Thursday June 30th Stonethwaite to Grasmere

Today is going to be another of those BIG days, in that in the Lakes there seems to be a major ridge to go over every day. Today we will have to climb out of Borrowdale, cross over the pass at Greenup Edge (one of the ‘let’s get lost’ hotspots of the trip apparently), and descend into Grasmere either on an allegedly ‘easy’ route down the Easedale Valley or via the ‘harder’ ridgewalk to Helm Crag. As to ‘easy’ routes on the walk, I soon realise that one person’s definition of easy is not necessarily another’s.

Nevertheless, following a hearty breakfast we are soon off, and progressing up what begins as a gentle and pleasant path under the shadow of Eagle Crag.


Yes, we know we will have to get over that escarpment ahead, but hey, this is OK! Lovely morning. Well, a bit grey, but this is still Borrowdale!

Its not long before THE BOOK begins to make encouraging remarks such as ‘path gets steeper here’, and breathing gets harder. Must be the altitude. At which point the path becomes steeper again, but the edge of the valley top is so near now. We stagger on upwards, then GREAT, we are over the edge! There’s a small tarn, some interesting drumlins and… another great escarpment to get up and over.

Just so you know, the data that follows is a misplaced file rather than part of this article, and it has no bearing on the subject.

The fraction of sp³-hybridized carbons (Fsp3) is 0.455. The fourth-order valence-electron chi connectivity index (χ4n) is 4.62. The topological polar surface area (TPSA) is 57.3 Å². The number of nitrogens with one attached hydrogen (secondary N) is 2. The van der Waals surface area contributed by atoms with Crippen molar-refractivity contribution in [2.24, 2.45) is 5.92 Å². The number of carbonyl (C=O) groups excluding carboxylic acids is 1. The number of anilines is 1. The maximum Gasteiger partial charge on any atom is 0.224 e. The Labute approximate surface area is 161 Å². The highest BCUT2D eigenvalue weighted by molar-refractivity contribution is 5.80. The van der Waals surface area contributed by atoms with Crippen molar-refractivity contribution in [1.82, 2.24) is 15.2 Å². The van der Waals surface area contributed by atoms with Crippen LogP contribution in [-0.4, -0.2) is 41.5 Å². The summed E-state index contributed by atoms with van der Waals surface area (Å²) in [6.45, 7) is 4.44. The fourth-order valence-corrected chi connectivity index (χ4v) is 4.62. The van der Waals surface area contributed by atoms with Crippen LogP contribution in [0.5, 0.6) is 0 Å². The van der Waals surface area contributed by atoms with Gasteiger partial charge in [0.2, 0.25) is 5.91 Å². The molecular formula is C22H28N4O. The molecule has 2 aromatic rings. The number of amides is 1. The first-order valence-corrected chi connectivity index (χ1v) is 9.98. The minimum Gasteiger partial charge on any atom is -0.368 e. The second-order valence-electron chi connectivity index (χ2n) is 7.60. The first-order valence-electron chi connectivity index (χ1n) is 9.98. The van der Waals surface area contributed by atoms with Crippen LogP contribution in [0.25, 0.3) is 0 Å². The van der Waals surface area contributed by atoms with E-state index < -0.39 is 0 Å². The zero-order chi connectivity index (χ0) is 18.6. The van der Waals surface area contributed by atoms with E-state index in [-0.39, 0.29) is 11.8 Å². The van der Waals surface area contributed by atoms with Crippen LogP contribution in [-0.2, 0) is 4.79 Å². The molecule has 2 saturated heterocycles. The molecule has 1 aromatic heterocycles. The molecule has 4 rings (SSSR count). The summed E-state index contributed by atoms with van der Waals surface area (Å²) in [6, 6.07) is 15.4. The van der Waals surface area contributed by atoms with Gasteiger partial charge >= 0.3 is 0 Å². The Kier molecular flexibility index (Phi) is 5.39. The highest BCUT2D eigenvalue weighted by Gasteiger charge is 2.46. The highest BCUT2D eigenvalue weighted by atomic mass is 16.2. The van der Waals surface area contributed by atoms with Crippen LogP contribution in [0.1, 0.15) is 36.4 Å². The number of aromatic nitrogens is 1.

You have to see the funny side I suppose. It is at this point that the rain of Borrowdale finally decides to catch us before we make it out into the next valley. Its cold rain too. Full waterproofs are uploaded before we continue over the drumlins to the base of Lining Crag, described as ‘rockface with some steps’. This does NOT look good. Its wet. The rocks are slippery. The waterproofs are awkward, and these are the steps that Frodo and Sam went up on the way to Shelob’s Lair. (The Stairs of Cirith Ungol. Just looked it up.)

Best to go straight for it and not think or look too far ahead. We start up. But then. Oo er. There is no path. I am clinging to a wet slippery rockface, rain falling, water rolling down. Where IS the path? Panic. Ray! Where is Ray? I shout, then shout again into space, because there is his rucksack disappearing into the far distance overhead. Jesus. What next? It slowly dawns on me that there must be rocksteps over to the left, and clinging to the rocks like Shelob herself, I manage to get over there. It is still very awkward, but now looks like a possibility rather than an impossible climb. Thus is Lining Crag conquered. Not a place I shall ever feel the need to return to. Ray is fine at the top. “What took you so long?” he enquires. “Chocolate! Now!” Is the uncharitable reply.

In some senses the worst is over. However, at the top of Lining Crag begins the “boggy ground” and “indistinct path” where many “lose their way” before topping Greenup Edge.

Well, we were warned.